Official student newspaper of Alabama State University

The Hornet Tribune

Official student newspaper of Alabama State University

The Hornet Tribune

Official student newspaper of Alabama State University

The Hornet Tribune

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Student Life hosts male empowerment event: Legacy Builder’s Planning Conference

Justin B. Freeman
Alabama State University male students listened carefully as the guest speaker, Keith L. Brown, encouraged them to become scholars and recognize their worth and to strive for excellence.

Alabama State University’s commitment to fostering personal growth and academic achievement among its male student populations was prominently displayed during its recent three-day event, the Legacy Builder’s Planning Conference. Held from Feb. 21 to 23, the conference, organized by the Office of Student Life, provided a platform for engaging sessions, inspiring speakers and opportunities for the university’s young men to develop personally and professionally.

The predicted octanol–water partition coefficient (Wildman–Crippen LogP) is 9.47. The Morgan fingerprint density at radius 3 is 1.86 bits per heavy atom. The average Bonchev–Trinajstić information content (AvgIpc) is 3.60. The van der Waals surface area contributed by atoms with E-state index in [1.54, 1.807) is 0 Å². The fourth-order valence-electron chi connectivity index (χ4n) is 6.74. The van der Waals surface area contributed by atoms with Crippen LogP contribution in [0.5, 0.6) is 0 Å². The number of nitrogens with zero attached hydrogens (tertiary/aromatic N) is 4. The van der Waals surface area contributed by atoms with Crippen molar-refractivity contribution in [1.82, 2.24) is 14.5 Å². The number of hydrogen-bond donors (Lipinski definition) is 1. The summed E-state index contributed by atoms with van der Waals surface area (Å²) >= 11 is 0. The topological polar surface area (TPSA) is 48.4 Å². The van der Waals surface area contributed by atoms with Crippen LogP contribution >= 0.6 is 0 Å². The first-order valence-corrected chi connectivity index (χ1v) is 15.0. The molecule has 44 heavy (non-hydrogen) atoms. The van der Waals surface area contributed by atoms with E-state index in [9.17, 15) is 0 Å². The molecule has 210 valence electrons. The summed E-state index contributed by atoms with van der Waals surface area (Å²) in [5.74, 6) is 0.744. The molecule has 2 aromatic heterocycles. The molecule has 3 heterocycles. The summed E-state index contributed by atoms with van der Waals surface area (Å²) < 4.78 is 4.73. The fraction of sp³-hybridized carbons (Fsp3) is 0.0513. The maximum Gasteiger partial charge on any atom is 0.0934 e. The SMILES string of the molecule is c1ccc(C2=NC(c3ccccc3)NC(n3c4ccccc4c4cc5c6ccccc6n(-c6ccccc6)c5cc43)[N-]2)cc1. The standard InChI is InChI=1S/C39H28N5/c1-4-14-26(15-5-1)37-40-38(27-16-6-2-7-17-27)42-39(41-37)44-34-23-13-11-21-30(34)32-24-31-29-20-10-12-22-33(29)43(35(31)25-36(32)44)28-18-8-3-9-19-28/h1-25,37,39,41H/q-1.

The event kicked off with a warm welcome as attendees were greeted with light h’orderves and refreshments upon arrival. Each participant was required to sign in, an action that not only marked their presence but also entered them into a raffle with exciting prizes.

The first day featured guest speaker Keith L. Brown, a recipient of the Presidential Lifetime Achievement Award and renowned author known as “Mr. I’m Possible.” Brown’s address focused on empowering the young men of the university, encouraging them to recognize their worth and strive for excellence in all endeavors.

“We have to be committed to get more scholars, not students,” he said.  “Anyone can be a student. Commitment is to do what you said you’re going to do long after the mood to set it in has left you.  Instead of proving people wrong, prove God and yourself right … To be an advocate, you have to publicly be for something. I need you all to be co-conspirators, not allies. A co-conspirator will roll up their sleeves and fight with you, show up to all the programs and not just the parties.”

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More than just a series of talks and activities, the Legacy Builder’s Planning Conference served as a stepping stone towards the establishment of a four-year men’s achievement program at the university. Setting the tone for the event, organizers posed a thought-provoking question: “If Alabama State University could create its own student, the best student that it could create, what resources would Alabama State University give to that student?”